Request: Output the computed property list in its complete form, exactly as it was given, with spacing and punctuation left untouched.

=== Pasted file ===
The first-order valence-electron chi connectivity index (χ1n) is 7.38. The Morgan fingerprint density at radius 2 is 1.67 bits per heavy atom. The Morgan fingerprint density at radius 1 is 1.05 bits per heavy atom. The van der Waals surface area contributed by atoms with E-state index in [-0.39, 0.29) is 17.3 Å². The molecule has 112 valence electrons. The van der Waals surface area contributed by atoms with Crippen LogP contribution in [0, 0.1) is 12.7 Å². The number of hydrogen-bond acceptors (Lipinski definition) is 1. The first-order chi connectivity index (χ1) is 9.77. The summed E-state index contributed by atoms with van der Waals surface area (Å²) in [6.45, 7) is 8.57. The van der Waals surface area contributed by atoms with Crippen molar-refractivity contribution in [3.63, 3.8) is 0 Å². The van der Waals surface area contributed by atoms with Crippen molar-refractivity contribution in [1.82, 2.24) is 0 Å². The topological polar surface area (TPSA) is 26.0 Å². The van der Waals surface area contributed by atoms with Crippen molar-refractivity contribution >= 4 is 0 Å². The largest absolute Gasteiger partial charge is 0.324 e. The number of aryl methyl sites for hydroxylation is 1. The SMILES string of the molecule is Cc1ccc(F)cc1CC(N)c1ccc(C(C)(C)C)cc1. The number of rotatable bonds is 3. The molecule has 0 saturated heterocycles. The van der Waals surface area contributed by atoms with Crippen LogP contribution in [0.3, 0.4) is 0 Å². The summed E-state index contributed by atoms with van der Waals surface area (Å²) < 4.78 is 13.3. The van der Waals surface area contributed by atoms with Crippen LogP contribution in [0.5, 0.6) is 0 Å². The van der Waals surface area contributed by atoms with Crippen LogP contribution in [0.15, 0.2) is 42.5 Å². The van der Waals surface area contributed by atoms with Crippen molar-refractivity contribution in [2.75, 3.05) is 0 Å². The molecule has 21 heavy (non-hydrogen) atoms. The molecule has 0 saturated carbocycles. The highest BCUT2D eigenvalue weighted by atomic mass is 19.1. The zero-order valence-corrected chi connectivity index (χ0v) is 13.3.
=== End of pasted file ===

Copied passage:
The first-order valence-electron chi connectivity index (χ1n) is 7.38. The Morgan fingerprint density at radius 2 is 1.67 bits per heavy atom. The Morgan fingerprint density at radius 1 is 1.05 bits per heavy atom. The van der Waals surface area contributed by atoms with E-state index in [-0.39, 0.29) is 17.3 Å². The molecule has 112 valence electrons. The van der Waals surface area contributed by atoms with Crippen LogP contribution in [0, 0.1) is 12.7 Å². The number of hydrogen-bond acceptors (Lipinski definition) is 1. The first-order chi connectivity index (χ1) is 9.77. The summed E-state index contributed by atoms with van der Waals surface area (Å²) in [6.45, 7) is 8.57. The van der Waals surface area contributed by atoms with Crippen molar-refractivity contribution in [3.63, 3.8) is 0 Å². The van der Waals surface area contributed by atoms with Crippen molar-refractivity contribution in [1.82, 2.24) is 0 Å². The topological polar surface area (TPSA) is 26.0 Å². The van der Waals surface area contributed by atoms with Crippen molar-refractivity contribution >= 4 is 0 Å². The largest absolute Gasteiger partial charge is 0.324 e. The number of aryl methyl sites for hydroxylation is 1. The SMILES string of the molecule is Cc1ccc(F)cc1CC(N)c1ccc(C(C)(C)C)cc1. The number of rotatable bonds is 3. The molecule has 0 saturated heterocycles. The van der Waals surface area contributed by atoms with Crippen LogP contribution in [0.3, 0.4) is 0 Å². The summed E-state index contributed by atoms with van der Waals surface area (Å²) < 4.78 is 13.3. The van der Waals surface area contributed by atoms with Crippen LogP contribution in [0.5, 0.6) is 0 Å². The van der Waals surface area contributed by atoms with Crippen LogP contribution in [0.15, 0.2) is 42.5 Å². The van der Waals surface area contributed by atoms with Crippen molar-refractivity contribution in [2.75, 3.05) is 0 Å². The molecule has 21 heavy (non-hydrogen) atoms. The molecule has 0 saturated carbocycles. The highest BCUT2D eigenvalue weighted by atomic mass is 19.1. The zero-order valence-corrected chi connectivity index (χ0v) is 13.3.